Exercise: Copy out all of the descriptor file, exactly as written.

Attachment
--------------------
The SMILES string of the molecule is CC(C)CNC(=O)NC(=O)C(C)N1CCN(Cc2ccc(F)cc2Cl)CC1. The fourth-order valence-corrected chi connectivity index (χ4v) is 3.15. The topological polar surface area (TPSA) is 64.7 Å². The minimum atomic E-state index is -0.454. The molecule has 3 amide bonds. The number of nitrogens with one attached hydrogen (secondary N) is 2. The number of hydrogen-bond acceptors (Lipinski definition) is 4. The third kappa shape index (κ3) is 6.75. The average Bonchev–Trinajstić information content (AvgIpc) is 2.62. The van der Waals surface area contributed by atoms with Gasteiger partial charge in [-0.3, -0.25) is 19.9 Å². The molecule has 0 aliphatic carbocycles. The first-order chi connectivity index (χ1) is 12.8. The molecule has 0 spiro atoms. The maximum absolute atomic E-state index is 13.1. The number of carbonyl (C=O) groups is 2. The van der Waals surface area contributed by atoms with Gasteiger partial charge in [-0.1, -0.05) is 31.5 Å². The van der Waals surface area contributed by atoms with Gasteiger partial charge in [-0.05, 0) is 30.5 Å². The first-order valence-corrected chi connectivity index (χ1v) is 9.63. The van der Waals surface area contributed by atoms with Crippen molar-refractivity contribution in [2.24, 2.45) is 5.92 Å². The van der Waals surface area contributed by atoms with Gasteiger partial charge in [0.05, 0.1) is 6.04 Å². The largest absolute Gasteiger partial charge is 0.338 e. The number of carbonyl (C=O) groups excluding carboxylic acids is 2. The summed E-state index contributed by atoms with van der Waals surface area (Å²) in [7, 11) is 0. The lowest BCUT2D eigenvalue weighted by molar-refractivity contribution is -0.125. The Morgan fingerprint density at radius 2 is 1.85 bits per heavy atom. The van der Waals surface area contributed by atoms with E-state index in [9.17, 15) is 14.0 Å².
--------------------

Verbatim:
The SMILES string of the molecule is CC(C)CNC(=O)NC(=O)C(C)N1CCN(Cc2ccc(F)cc2Cl)CC1. The fourth-order valence-corrected chi connectivity index (χ4v) is 3.15. The topological polar surface area (TPSA) is 64.7 Å². The minimum atomic E-state index is -0.454. The molecule has 3 amide bonds. The number of nitrogens with one attached hydrogen (secondary N) is 2. The number of hydrogen-bond acceptors (Lipinski definition) is 4. The third kappa shape index (κ3) is 6.75. The average Bonchev–Trinajstić information content (AvgIpc) is 2.62. The van der Waals surface area contributed by atoms with Gasteiger partial charge in [-0.3, -0.25) is 19.9 Å². The molecule has 0 aliphatic carbocycles. The first-order chi connectivity index (χ1) is 12.8. The molecule has 0 spiro atoms. The maximum absolute atomic E-state index is 13.1. The number of carbonyl (C=O) groups is 2. The van der Waals surface area contributed by atoms with Gasteiger partial charge in [-0.1, -0.05) is 31.5 Å². The van der Waals surface area contributed by atoms with Gasteiger partial charge in [-0.05, 0) is 30.5 Å². The first-order valence-corrected chi connectivity index (χ1v) is 9.63. The van der Waals surface area contributed by atoms with Crippen molar-refractivity contribution in [2.24, 2.45) is 5.92 Å². The van der Waals surface area contributed by atoms with Gasteiger partial charge in [0.05, 0.1) is 6.04 Å². The largest absolute Gasteiger partial charge is 0.338 e. The number of carbonyl (C=O) groups excluding carboxylic acids is 2. The summed E-state index contributed by atoms with van der Waals surface area (Å²) in [7, 11) is 0. The lowest BCUT2D eigenvalue weighted by molar-refractivity contribution is -0.125. The Morgan fingerprint density at radius 2 is 1.85 bits per heavy atom. The van der Waals surface area contributed by atoms with E-state index in [9.17, 15) is 14.0 Å².